Assess Your Skills
Determine whether you are going to mount the ceiling fan in a room that already has electricity run to the ceiling fixture. If you need to run electricity through the ceiling, you may want to hire an electrician to install your ceiling fan unless you have electrical experience. If the ceiling already has electricity in a light fixture or an old ceiling fan, basic electrical skills should suffice.
Purchase the Hampton Bay Ceiling Fan
Depending on the height of your ceiling and the type of cover you want, select a ceiling fan with the appropriate mounting brackets and canopy type. You may need a close-mount canopy if you have low ceilings. If you have high ceilings, your ceiling fan may need an extender rod for the canopy. Mounting brackets should fit with your existing electrical wiring either between ceiling joists or directly below the joists.
Pick a fan with enough ceiling fan blades to move the air for the room you are cooling. Typically, more blades can move more air. While more blades can cost more, you can make up the cost in energy efficiency. Also choose a fan with appropriately sized blades for your room.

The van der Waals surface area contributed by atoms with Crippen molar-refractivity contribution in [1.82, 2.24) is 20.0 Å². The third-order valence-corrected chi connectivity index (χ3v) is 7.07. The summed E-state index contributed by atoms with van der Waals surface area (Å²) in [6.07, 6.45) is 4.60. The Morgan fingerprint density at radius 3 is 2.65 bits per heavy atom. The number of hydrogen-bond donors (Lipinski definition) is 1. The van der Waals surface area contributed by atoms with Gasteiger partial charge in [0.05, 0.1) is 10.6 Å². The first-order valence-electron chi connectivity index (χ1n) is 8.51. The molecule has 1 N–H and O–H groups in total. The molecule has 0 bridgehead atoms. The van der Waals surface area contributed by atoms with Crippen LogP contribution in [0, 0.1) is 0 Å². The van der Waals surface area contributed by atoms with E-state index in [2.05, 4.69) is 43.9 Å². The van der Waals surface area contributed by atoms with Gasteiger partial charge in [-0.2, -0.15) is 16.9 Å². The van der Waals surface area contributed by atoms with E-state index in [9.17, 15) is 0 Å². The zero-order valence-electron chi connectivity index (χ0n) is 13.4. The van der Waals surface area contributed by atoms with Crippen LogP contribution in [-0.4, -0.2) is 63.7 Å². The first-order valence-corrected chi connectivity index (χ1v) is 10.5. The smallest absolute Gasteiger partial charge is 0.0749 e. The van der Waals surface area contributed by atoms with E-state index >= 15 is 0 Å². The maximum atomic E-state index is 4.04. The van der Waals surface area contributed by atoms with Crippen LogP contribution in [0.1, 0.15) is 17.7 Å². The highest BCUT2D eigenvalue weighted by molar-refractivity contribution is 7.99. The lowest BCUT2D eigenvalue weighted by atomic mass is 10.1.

Also choose a light fixture to go with your fan if you wish. Some fans offer remote control.
Install the Fan
Sort out all the ceiling fan parts, and make sure that everything is available before you begin. Carefully read the instructions. Set up your ladder. Gather your electrical line tester, your Phillips and slotted screwdrivers and your wire cutters.
Turn off the electricity at the circuit box. Use the line tester to make sure that you’re not dealing with any live wires at the ceiling’s electrical box.
Separate the hanger and the canopy. Secure the hanger to the ceiling joists. Put the canopy back in place.
Run the wires from the ceiling to the motor. Connect the ground wires and the black and white wires using twist connectors. You can cover the connectors with electrical tape if you wish. You may want to have someone hold the fan’s motor while you do the wiring because you are standing on a stepladder during the process. Tuck the excess wiring inside the canopy. Secure the motor to the canopy mount.
Attach the blade arms and the blades. Put the blade arms in their proper slots on the motor. Be careful as you perform this process to not bend the blade arms or you may have an unbalanced fan.
Connect the light housing to the motor. Snap the electrical couplers in place making sure that the colors match. Add the light covers, and put the lightbulbs in the light fixture.
Turn the electricity back on to the fan. Switch the fan on. Make sure that it operates with a minimum of vibration and that the blades are not out of balance. If they are, make sure that each blade is secure. If the fan remains unbalanced, use a set of weights to balance the blades. This kit, sold separately, requires you to add a small weight about midway down the blade to each blade until the wobble disappears.
Set the fan to operate counterclockwise to cool the room in the summer and clockwise to move warm air downward during the winter.